Amid a return to their highly-favored early sound, the Southern metalcore group has decided to expand their vocal styles as well. These two things together will leave you feeling somewhat perplexed.
The crunch and grime of Southern metal is attempted by many and mastered by few. The few that have made it their constant trade, like Clutch, Melvins, and Black Label Society, are responsible for inspiring a generation of new artists that have begun to make Southern metal a more popular genre again. Of greater interest, though, are the groups that have taken Southern metal and fused it with other styles to generate wholly new subgenres in the past decade. Groups such as Every Time I Die, He is Legend and the Showdown have dared to tread where few others would even imagine possible, and they've done so with great success. Another group deserving of praise in this category is Maylene and the Sons of Disaster, whose fusion of metalcore and Southern metal was considered innovative and unique on their very first album. Now on their fourth full-length, the Georgia-based group has cemented that reputation, and is now focused on expanding their horizons via some intriguing experimentation.
The first few chords of opening track "In Dead We Dream" immediately confirm that the Southern metal heart of the band is still intact, and any lingering doubts are erased by the first raspy screams of vocalist Dallas Taylor. IV doesn't have quite the same thickly layered sound as its predecessor, III, but that can easily be attributed to the group cutting down from three guitarists to two last year. And despite the loss of a guitarist, most of this album is still crushingly heavy, with ripping guitar solos marking intense breakdowns, while meaty Southern metal riffs flow together to weave a complicated audio tapestry. Most songs on this album will have longtime fans of the band feeling very excited for the continuation of the style that helped make Maylene and the Songs of Disaster known to the public.
That being said, IV is not without its attempts at progression, some of which may not be well-received by fans. This album features a lot of melodic clean vocals from Taylor, which is not new for the band. However, the clean vocals have never been featured in such abundance before, dominating the vast majority of the album. On some songs, it works very well, such as the soft-sung ballad "Taking on Water" or the atmospheric acoustic track "Drought of '85". On others, though, the clean singing misses the mark because it doesn't mesh well with the thick guitar riffs and driving bass. Lead single "Open Your Eyes" is a perfect example, with a chorus that would fit better on a Skillet song forced into a downtuned lead riff that begs for a passionate screaming chorus. It's not an awful mismatch, and it does its job of keeping the song together, but it's not as energetic as many would want to hear.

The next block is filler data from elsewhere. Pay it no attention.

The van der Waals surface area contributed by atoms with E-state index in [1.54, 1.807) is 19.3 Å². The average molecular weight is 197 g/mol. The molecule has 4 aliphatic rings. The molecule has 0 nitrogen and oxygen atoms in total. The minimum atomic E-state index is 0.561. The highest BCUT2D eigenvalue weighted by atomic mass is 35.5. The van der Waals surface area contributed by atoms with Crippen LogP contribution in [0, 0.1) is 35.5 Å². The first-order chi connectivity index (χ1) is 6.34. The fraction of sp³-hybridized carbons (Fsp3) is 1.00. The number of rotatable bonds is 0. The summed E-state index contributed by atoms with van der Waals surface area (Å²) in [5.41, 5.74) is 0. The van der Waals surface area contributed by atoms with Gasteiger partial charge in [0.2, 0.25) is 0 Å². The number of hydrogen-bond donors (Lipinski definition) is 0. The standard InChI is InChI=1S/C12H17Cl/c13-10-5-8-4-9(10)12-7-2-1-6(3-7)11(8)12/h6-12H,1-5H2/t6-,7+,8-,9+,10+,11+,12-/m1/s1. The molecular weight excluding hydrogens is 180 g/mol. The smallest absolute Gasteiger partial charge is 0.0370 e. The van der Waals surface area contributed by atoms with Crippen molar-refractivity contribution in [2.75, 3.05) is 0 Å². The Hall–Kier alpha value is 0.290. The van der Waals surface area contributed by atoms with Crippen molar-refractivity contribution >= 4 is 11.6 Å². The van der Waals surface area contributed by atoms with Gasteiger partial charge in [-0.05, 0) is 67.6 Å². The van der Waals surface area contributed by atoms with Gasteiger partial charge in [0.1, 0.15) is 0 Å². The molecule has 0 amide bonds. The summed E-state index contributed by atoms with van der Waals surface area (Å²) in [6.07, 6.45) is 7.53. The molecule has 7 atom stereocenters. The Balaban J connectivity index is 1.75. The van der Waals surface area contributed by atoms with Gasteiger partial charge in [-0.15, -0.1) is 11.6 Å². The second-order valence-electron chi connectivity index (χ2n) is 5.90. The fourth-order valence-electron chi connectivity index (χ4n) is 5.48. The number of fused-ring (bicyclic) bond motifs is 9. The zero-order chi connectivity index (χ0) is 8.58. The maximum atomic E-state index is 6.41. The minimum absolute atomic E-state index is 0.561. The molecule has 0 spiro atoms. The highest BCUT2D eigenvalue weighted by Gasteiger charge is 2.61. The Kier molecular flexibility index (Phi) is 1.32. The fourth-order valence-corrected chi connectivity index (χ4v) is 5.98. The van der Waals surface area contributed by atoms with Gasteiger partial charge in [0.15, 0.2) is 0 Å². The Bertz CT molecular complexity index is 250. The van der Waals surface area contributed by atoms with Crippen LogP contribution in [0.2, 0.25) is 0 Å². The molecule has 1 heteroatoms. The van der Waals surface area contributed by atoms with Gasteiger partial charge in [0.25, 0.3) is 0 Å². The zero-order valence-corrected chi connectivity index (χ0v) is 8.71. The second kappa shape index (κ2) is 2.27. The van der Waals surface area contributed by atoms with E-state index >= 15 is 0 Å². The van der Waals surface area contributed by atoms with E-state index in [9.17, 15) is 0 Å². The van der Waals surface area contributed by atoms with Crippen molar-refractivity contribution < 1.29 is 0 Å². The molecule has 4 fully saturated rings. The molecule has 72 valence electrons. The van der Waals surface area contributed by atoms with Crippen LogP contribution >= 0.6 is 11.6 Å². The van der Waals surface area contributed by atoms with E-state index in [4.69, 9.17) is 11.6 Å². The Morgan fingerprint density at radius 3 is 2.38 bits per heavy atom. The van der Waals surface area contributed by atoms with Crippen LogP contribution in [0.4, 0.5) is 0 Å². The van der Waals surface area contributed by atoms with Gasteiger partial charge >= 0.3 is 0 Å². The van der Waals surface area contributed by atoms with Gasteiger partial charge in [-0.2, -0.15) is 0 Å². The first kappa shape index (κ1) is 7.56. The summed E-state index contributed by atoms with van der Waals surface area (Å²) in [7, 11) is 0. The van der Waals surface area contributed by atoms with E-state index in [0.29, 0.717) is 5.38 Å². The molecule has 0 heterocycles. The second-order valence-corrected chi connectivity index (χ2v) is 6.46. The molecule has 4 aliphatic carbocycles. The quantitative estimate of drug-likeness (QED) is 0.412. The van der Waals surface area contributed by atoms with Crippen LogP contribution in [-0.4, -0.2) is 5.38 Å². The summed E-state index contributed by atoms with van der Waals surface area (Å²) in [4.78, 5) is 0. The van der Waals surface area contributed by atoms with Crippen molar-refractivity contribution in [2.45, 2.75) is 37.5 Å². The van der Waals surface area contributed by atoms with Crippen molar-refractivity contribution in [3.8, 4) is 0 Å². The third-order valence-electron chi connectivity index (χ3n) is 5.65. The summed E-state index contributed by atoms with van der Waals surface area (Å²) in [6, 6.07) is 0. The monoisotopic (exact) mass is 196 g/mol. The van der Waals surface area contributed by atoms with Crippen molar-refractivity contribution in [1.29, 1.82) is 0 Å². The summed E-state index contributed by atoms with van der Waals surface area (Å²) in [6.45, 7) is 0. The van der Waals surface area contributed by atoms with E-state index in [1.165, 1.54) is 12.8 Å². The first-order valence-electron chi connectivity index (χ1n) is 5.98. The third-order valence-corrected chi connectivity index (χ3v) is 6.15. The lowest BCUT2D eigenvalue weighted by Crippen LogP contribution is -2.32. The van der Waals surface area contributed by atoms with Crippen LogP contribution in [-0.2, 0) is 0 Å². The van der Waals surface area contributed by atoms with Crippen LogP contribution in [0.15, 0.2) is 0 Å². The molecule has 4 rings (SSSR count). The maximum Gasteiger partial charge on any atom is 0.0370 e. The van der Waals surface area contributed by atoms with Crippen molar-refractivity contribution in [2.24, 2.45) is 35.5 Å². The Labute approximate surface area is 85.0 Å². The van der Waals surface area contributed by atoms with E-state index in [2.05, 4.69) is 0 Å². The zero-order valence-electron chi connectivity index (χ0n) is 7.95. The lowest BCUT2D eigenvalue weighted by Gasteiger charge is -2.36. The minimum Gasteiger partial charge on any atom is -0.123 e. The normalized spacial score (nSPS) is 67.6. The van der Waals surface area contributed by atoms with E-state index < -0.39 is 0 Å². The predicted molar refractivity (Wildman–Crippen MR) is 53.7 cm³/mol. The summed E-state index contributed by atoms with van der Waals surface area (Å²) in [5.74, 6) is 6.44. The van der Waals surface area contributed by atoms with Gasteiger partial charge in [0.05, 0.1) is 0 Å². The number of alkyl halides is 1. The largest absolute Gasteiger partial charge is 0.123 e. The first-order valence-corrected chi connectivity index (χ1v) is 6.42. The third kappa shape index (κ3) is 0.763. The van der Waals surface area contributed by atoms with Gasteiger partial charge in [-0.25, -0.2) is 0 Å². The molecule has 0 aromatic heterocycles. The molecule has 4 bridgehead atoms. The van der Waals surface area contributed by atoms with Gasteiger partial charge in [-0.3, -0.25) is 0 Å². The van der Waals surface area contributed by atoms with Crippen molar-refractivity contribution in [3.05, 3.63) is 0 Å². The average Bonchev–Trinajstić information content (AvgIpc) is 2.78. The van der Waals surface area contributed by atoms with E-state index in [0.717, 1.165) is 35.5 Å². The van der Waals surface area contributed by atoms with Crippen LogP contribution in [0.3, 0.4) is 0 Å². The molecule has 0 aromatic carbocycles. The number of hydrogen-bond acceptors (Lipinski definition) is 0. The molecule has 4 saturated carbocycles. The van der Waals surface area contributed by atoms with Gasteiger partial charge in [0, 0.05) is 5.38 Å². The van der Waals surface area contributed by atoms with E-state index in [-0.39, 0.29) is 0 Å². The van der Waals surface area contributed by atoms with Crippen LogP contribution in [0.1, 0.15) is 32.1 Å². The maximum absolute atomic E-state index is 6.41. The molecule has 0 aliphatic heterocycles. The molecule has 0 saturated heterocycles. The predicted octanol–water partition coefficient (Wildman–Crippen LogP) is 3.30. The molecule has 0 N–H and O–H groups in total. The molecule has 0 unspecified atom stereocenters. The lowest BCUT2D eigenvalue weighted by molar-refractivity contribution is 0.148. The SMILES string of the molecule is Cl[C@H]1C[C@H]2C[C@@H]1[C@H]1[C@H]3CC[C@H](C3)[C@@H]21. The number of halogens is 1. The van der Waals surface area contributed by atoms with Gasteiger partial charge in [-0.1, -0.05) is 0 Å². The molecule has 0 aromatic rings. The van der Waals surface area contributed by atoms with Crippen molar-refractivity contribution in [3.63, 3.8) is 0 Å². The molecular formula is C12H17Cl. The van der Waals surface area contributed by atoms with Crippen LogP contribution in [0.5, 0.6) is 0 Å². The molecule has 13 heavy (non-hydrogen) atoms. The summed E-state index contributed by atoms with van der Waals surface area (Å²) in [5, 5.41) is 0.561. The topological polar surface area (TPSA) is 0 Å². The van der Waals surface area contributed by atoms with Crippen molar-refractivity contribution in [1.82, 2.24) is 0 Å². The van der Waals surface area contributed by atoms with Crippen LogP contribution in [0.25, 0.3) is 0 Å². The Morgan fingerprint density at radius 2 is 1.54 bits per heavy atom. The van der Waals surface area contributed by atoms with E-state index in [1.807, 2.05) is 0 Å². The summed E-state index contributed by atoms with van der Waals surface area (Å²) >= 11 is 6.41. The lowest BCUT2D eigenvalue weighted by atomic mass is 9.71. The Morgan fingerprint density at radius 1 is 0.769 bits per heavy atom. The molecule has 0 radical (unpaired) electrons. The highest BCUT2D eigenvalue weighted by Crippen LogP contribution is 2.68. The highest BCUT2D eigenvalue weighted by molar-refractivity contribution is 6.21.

IV is a difficult album to categorize for a band that seems to be going in two directions. The continuation of the group's older musical style is a welcome change that many fans have been waiting for, and they will praise the album for it repeatedly. However, those same veteran fans will likely have plenty of criticism to levy against the changes in the vocals, even as those very changes help bring undecided listeners into the fold. For Maylene and the Sons of Disaster, IV could be the biggest album of their careers, or it could leave them in exactly the same place they were in prior to its release. There's no way to tell. This album is good overall, but it's also too ambiguous to have any true defining moments until fans have had time to listen to it repeatedly and make their own decisions.